By Watson Scott Swail, President & Senior Research Scholar, Educational Policy Institute Back in 1971, the FRAM oil filter company introduced what would become a very popular commercial on TV that ended with this tag line: “You can pay me now, or pay me later.” The meaning being that the cost of a $10 oil filter could save you hundreds or thousands of dollars down the road. … Continue reading You Can Pay Me Now, or Pay Me Later.
By Watson Scott Swail, President & Senior Research Scholar, Educational Policy Institute Listen to today’s Swail Letter on iTunes and Soundcloud. This week, it was announced that the 11th richest person in the world, former New York City Mayor, and potential Democratic 2020 Candidate Michael Bloomberg gave his alma mater, Johns Hopkins University, a record-breaking $1.8 billion gift for student aid to ensure that their admissions … Continue reading Robin Hood, Michael Bloomberg, and College Affordability
By Watson Scott Swail, President & Senior Research Scholar, Educational Policy Institute On April 13, 2015, I provided the keynote for the Tri-State Consortium of Opportunity Programs in Higher Education at their Biennial Conference. GIven the subject matter, I thought this might be of interest for readers and listeners. The interview is also available on Youtube here. Q: There is a lot of research coming out, … Continue reading Educational Opportunity: The Interview at Tarrytown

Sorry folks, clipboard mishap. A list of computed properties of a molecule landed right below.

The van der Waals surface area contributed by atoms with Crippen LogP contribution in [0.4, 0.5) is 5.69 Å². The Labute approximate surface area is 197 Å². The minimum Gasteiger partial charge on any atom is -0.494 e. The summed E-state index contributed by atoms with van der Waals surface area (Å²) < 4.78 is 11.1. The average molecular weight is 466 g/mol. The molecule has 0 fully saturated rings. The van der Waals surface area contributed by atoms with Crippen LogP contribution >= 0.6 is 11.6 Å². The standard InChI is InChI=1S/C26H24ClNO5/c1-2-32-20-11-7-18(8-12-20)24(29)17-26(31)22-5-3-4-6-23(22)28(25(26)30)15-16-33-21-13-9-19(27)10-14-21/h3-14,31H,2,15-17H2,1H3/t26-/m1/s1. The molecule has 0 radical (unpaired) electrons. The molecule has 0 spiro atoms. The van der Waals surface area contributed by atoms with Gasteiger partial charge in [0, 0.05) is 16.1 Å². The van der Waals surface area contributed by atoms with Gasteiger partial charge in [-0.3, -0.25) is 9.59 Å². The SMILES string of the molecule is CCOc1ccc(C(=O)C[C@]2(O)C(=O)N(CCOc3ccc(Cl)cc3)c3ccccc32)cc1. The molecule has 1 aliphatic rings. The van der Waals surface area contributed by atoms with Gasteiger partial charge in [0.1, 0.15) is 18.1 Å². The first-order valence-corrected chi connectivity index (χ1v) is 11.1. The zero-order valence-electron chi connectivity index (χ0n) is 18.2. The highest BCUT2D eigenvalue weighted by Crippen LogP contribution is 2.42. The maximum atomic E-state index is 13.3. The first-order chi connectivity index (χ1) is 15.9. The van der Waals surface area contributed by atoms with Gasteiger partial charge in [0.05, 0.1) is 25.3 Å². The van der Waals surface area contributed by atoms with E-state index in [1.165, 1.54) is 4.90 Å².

By Watson Scott Swail, President & Senior Research Scholar, Educational Policy Institute Please listen to our podcast version of The Swail Letter. It’s fun. Fear seems to be ruling the world right now, especially within the United States. The population has bought into fear-mongering, 85 years after Franklin Delano Roosevelt uttered this phrase: “So, first of all, let me assert my firm belief that the … Continue reading The Only Thing We Have to Fear…
By Watson Scott Swail, President & Senior Research Scholar, Educational Policy Institute There is much talk about increasing college access and success for students in the United States, especially for those populations who are historically underrepresented in higher education, such as low-income, first generation, and minority students. While access rates have increased over the years, we clearly understand that equity has not been achieved and that … Continue reading Improving College Access and Success